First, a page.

Dog loss

GRANGEVILLE -- July 23, 2018 will forever be etched in my mind. It’s the day our beloved dog, Scout, was run over and killed. To make matters worse for me, I was the one who let her out and wasn’t watching her.

I have never been so distraught in my life. Scout was 4 years old and had been with us through college and high school graduations, the death of my mom, a car accident, and a variety of life-changing events. She was funny and sweet and the best little retriever. She was our companion and life will never be the same without her.

People who love animals have all dealt with loss. We generally outlive our pets. They are more to us than pets, however, they are members of our families.

A May 2018 Scientific American article reads, “Losing a beloved pet is often an emotionally devastating experience. Yet as a society, we do not recognize how painful pet loss can be and how much it can impair our emotional and physical health. Symptoms of acute grief after the loss of a pet can last from one to two months, with symptoms of grief persisting up to a full year (on average). The New England Journal of Medicine reported in October 2017 that after her dog died, a woman experienced ‘broken heart syndrome’—a condition in which the response to grief is so severe the person exhibits symptoms that mimic a heart attack, including elevated hormone levels that can be 30 times greater than normal.”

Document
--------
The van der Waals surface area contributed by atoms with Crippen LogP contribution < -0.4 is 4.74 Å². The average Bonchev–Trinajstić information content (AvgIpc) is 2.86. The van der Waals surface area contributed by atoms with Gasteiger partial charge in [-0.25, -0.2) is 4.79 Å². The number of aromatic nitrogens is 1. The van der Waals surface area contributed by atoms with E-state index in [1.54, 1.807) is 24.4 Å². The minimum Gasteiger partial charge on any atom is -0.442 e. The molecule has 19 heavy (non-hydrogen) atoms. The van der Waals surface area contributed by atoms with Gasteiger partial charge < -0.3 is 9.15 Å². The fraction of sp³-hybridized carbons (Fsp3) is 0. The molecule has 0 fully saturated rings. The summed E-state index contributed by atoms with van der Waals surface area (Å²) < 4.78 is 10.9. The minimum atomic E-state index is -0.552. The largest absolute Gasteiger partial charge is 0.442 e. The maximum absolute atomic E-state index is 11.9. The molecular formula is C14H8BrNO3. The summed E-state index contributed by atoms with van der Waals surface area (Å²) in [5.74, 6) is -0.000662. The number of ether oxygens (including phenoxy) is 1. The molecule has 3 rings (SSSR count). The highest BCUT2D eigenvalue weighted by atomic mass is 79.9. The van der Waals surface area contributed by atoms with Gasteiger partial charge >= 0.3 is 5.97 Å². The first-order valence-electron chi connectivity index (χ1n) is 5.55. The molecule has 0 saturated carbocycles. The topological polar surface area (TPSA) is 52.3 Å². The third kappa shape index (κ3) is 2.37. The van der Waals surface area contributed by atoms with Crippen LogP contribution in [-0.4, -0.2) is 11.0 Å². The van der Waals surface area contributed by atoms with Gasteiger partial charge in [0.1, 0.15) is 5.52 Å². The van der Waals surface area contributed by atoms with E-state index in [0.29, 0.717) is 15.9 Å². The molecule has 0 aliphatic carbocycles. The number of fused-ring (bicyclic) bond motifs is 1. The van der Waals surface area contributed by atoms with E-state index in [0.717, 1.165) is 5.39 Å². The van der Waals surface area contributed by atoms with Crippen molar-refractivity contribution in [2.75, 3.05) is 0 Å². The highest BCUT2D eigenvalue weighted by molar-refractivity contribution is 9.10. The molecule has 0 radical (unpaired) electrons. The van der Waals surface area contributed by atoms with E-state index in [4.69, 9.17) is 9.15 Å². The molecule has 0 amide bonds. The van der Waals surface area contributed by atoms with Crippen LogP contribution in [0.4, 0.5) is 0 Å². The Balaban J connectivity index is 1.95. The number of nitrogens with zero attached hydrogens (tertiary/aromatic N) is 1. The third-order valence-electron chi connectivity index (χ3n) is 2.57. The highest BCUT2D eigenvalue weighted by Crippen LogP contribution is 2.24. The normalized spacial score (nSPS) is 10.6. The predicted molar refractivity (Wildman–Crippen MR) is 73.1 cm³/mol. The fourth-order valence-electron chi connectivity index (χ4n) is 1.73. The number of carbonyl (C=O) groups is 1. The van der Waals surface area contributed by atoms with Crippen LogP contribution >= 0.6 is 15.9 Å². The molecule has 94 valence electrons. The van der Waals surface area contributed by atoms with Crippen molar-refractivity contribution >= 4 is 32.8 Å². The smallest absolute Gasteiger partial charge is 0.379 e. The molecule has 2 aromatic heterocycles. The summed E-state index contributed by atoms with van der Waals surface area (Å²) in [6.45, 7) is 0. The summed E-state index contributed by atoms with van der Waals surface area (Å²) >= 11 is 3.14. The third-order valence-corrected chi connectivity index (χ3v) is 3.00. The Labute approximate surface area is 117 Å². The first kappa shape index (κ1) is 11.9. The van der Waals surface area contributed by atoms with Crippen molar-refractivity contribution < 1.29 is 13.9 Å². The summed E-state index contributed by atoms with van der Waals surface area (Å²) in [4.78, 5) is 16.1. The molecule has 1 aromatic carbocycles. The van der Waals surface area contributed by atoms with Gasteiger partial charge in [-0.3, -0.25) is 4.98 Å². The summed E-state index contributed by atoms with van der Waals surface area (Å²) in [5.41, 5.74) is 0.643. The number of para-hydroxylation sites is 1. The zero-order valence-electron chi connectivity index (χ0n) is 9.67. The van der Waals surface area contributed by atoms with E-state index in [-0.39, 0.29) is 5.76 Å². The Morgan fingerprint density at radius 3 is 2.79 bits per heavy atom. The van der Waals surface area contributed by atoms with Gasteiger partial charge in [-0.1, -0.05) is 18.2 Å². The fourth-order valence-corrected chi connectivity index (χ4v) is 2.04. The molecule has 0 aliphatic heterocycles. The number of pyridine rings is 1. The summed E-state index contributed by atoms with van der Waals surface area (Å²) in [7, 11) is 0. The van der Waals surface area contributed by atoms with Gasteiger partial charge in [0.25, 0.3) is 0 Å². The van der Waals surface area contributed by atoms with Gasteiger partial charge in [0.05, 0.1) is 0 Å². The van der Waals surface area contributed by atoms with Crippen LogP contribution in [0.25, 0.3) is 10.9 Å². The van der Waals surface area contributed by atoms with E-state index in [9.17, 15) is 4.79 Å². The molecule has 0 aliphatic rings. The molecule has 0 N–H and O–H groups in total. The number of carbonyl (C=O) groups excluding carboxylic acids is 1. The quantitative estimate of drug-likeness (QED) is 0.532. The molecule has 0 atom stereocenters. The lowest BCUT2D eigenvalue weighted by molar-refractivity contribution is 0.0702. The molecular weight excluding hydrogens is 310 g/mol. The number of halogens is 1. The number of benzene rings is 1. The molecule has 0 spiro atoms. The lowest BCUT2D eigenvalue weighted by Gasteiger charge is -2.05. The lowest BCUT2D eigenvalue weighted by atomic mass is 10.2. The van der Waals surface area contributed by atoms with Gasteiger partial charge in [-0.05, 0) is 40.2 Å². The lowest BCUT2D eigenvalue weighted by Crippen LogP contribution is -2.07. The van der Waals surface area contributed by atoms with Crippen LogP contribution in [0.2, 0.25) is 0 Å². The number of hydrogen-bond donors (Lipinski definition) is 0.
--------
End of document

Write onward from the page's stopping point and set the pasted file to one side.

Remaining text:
It is no wonder the loss can leave us devastated and nearly unable to cope with daily life for at least a time.

Some of our Free Press readers share their stories of a special pet:

“We lost our pup of 11 years in December when we had to have him euthanized. He was a Dachshund. This pup was the dog we had from the time our oldest son was a baby...he grew up with our kids and was a great companion to them for the years they had him. His name was Marley -- we named him after Bob Marley because when he was a baby, his long ears were the biggest thing on him...and they looked like Bob Marley’s dreadlocks!” – Apryl Farmer


“It's been almost five years since we lost Duke. He came into our lives from another family -- he wasn't a puppy by any means. He was the most social little guy. He loved going to work with me at the video store. He greeted everyone who walked through the door. But he loved me. I was his human. He got hit by a truck out on the highway. I remember having to carry him back to the house. On that day my whole family grieved. I was sick and didn’t eat, didn’t get out of bed for a week. I just cried. Even though we had another dog, and we have had Rocky since he was a pup, we loved Duke just as much. I guess he was meant to come into our lives even for the five short months we had him. We got Jack a few months later. He was a puppy, and a brat, just ask Rocky ... lol. Even though to this day I still miss Duke, I couldn’t imagine not having my little Jack Jack.” – Belinda Woods


“I had to put my Jeta down two years ago after her surgery was unsuccessful. She was almost 12. She had a rectal prolapse and surgery, but then relapsed. Crying like a baby, I held her, and talked to her while she was put to forever sleep and I felt like someone ripped part of my heart out. I never realized how much I loved her or how much losing her would affect me. We got her when Kolten was 4 and thought she'd be a great pet for him, but she turned out to be more like my baby girl. She even slept with me. We took her to our cabin and buried her. Kolten welded her a beautiful cross out of horseshoes. I painted her name and dates on a rock, too. I still go sit and talk to her and shed some tears each time I go to the cabin. I keep her dog tags beside my bed. Now that Kolten has graduated from high school, my house feels really big and empty and I think about getting another Pom, but it'll never be the same as my Jeta.” – Sharon Key